Sustainable Development Initiative for Cook County
Cook County, MN

Grantee: Minnesota Board of Water and Soil Resources
Basin Program Funds: $9,600
Non-federal Funds: $3,760
Project Duration: 07/1995 - 11/1995
Status: complete

Problem Statement
Land alteration for commercial development and seasonal residences is rapidly increasing in Cook County, Minnesota. Cook County SWCD has specific approval authority regarding erosion control under Zoning Ordinance #37, especially on driveway and Lake Superior Shoreline development. However, there is little enforcement due to lack of staff and training.

Planning is necessary to avoid unsustainable development for lakeshore habitats.

Background
The goal of the Sustainable Development Initiative was to demonstrate the need for increased technical assistance for the Cook County Soil and Water Conservation District (SWCD) in an effort to provide increased resource protection in this fragile region.

Cook County is located in the far Northeastern part of Minnesota. It shares boarders with Lake Superior, Lake County, and Canada. It is unique among Minnesota's counties in that it consists of land that is historically non-agricultural and, to a large extent, owned by the state and federal government.

Currently, tourism, recreation, and seasonal residential development are flourishing in Cook County. The number one need identified in the Watershed Plan of the Lake Superior Association of SWCDs (of which Cook County SWCD is a member) is to enhance local staffing and technical capabilities to provide increased technical assistance to landowners.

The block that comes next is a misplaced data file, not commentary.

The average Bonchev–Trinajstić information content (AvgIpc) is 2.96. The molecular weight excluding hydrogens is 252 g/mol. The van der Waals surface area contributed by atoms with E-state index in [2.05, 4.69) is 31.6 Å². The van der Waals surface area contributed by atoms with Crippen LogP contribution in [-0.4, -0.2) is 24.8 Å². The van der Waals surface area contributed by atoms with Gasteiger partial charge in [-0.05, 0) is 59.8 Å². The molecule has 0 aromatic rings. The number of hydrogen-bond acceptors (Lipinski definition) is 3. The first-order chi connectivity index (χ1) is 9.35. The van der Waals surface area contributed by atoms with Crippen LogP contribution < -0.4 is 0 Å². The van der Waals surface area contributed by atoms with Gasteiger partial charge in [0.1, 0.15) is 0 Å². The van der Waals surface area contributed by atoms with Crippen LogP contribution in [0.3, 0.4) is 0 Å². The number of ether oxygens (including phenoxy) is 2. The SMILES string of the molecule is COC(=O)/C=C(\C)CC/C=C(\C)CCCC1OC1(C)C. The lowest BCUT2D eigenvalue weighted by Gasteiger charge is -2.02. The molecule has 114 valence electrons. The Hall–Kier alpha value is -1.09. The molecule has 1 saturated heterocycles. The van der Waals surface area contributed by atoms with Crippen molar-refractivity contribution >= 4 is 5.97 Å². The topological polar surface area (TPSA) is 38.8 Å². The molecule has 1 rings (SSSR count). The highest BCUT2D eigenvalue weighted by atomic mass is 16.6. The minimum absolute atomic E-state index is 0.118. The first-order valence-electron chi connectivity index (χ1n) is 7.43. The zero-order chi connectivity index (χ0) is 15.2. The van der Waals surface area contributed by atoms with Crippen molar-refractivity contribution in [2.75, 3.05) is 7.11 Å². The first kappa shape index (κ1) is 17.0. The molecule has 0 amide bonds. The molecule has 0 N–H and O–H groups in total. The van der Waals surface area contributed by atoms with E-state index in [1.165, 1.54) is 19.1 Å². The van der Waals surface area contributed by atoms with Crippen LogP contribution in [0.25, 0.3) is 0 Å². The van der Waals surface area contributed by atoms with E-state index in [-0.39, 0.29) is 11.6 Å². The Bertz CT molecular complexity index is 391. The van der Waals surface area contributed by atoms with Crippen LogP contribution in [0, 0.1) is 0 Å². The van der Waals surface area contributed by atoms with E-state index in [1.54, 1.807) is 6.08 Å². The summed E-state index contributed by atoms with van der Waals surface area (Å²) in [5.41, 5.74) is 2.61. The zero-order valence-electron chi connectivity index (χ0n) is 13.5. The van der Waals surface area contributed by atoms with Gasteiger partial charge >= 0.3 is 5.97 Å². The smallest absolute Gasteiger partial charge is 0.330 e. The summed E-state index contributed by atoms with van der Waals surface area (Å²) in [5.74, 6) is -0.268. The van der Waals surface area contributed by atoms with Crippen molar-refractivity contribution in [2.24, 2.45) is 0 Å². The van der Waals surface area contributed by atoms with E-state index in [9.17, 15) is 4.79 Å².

The Great Lakes Basin Program committed $9,600 over a five month period to: 1) support a technical staff person to inspect building sites to ensure that the County Zoning Ordinance is followed; 2) formalize an agreement between Cook County and the Cook SWCD regarding erosion control duties; and, 3) demonstrate the effectiveness of a full-time(seasonal) SWCD inspector.

Results
A seasonal erosion inspector was hired to inspect erosion control practices at new building construction sites and road and driveway development sites. The erosion inspector was also responsible for providing reports at monthly SWCD board meetings and regular updates to County planning and zoning staff, as well as revising the Cook SWCD Annual Plan to reflect sustainable development concerns in Cook County.

Thirty new building sites were visited. Nine of the sites required some form of technical assistance to prevent soil loss. This indicates a 30% improvement or “success rate” for 1995 developments. In all cases, the sites were assessed and the landowner sent information and recommendations regarding the appropriate soil control measures.

In order to increase the effectiveness of the limited resources of the SWCD, the inspector recommended that a one page informational flyer be developed to describe the objectives of the SWCD and to list their services available to the public. A packet of best management practice guidelines are now issued to every new construction permittee.

The inspector visited ten Lake Superior shoreline property sites. Pictures of the problem areas were drawn, as well as maps developed to show the proximity of septic systems, buildings, other possible accelerators of erosion problems, and potential obstacles to beach side construction of preventive structures. This information was passed on to the Cook and Lake Co. SWCD conservation specialist for further assessment.

The majority of county roads and 17 old gravel pits were also assessed for potential erosion problems. A 1993 Soil Conservation Service/Cook County roadside erosion survey was reviewed to compare erosion rates between then and now and the effectiveness of measures taken. The primary erosion contributors in 1993 are no longer problem areas, however four new problems areas were identified.

The inspector prioritized county erosion problems in the county to be Lake Superior shoreline, followed by road erosion and new construction site erosion.

The Great Lakes Basin Program has leveraged $3,760 from non-federal sources.

Contact: Mark Nelson, (218) 723-4752

 

Great Lakes Commission des Grands Lacs.  2805 S. Industrial Highway, Suite 100.  Ann Arbor, MI  48104-6791.  phone: 734/971.9135.  fax: 734/971-9150.  projects.glc.org. Join the Friends of the Great Lakes GLIN Partner